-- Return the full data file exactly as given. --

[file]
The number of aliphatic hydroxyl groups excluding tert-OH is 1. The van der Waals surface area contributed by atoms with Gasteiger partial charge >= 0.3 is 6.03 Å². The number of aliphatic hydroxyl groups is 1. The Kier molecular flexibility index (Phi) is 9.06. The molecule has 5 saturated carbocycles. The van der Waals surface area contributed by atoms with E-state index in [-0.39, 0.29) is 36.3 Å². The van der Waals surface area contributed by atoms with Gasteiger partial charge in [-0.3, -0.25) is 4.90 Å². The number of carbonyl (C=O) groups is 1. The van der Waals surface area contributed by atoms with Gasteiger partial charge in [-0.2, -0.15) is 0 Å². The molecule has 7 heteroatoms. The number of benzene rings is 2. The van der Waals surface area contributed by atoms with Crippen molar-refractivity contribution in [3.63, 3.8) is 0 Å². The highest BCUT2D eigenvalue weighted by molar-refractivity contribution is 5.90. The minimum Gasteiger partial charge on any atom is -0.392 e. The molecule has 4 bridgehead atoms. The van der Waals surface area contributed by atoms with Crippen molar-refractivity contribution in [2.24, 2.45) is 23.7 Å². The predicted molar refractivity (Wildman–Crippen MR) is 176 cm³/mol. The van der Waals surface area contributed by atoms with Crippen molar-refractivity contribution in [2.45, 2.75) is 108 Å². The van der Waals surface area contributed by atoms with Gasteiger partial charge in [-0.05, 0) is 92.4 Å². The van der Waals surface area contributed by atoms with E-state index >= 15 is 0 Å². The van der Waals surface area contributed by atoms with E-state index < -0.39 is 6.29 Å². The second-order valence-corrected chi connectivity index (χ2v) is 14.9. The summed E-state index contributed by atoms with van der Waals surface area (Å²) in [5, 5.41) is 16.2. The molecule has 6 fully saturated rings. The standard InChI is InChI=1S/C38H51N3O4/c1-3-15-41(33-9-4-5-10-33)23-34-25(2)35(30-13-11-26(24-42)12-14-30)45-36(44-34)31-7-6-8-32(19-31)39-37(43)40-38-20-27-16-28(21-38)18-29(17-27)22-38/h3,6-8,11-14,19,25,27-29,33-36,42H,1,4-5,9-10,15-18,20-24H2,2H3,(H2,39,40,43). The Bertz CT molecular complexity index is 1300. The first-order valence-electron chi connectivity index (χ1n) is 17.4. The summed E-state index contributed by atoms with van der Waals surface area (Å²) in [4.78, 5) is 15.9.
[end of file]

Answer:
The number of aliphatic hydroxyl groups excluding tert-OH is 1. The van der Waals surface area contributed by atoms with Gasteiger partial charge >= 0.3 is 6.03 Å². The number of aliphatic hydroxyl groups is 1. The Kier molecular flexibility index (Phi) is 9.06. The molecule has 5 saturated carbocycles. The van der Waals surface area contributed by atoms with E-state index in [-0.39, 0.29) is 36.3 Å². The van der Waals surface area contributed by atoms with Gasteiger partial charge in [-0.3, -0.25) is 4.90 Å². The number of carbonyl (C=O) groups is 1. The van der Waals surface area contributed by atoms with Gasteiger partial charge in [-0.2, -0.15) is 0 Å². The molecule has 7 heteroatoms. The number of benzene rings is 2. The van der Waals surface area contributed by atoms with Crippen molar-refractivity contribution in [3.63, 3.8) is 0 Å². The highest BCUT2D eigenvalue weighted by molar-refractivity contribution is 5.90. The minimum Gasteiger partial charge on any atom is -0.392 e. The molecule has 4 bridgehead atoms. The van der Waals surface area contributed by atoms with Crippen molar-refractivity contribution in [2.24, 2.45) is 23.7 Å². The predicted molar refractivity (Wildman–Crippen MR) is 176 cm³/mol. The van der Waals surface area contributed by atoms with Crippen molar-refractivity contribution in [2.45, 2.75) is 108 Å². The van der Waals surface area contributed by atoms with Gasteiger partial charge in [-0.05, 0) is 92.4 Å². The van der Waals surface area contributed by atoms with E-state index >= 15 is 0 Å². The van der Waals surface area contributed by atoms with E-state index < -0.39 is 6.29 Å². The second-order valence-corrected chi connectivity index (χ2v) is 14.9. The summed E-state index contributed by atoms with van der Waals surface area (Å²) in [5, 5.41) is 16.2. The molecule has 6 fully saturated rings. The standard InChI is InChI=1S/C38H51N3O4/c1-3-15-41(33-9-4-5-10-33)23-34-25(2)35(30-13-11-26(24-42)12-14-30)45-36(44-34)31-7-6-8-32(19-31)39-37(43)40-38-20-27-16-28(21-38)18-29(17-27)22-38/h3,6-8,11-14,19,25,27-29,33-36,42H,1,4-5,9-10,15-18,20-24H2,2H3,(H2,39,40,43). The Bertz CT molecular complexity index is 1300. The first-order valence-electron chi connectivity index (χ1n) is 17.4. The summed E-state index contributed by atoms with van der Waals surface area (Å²) in [4.78, 5) is 15.9.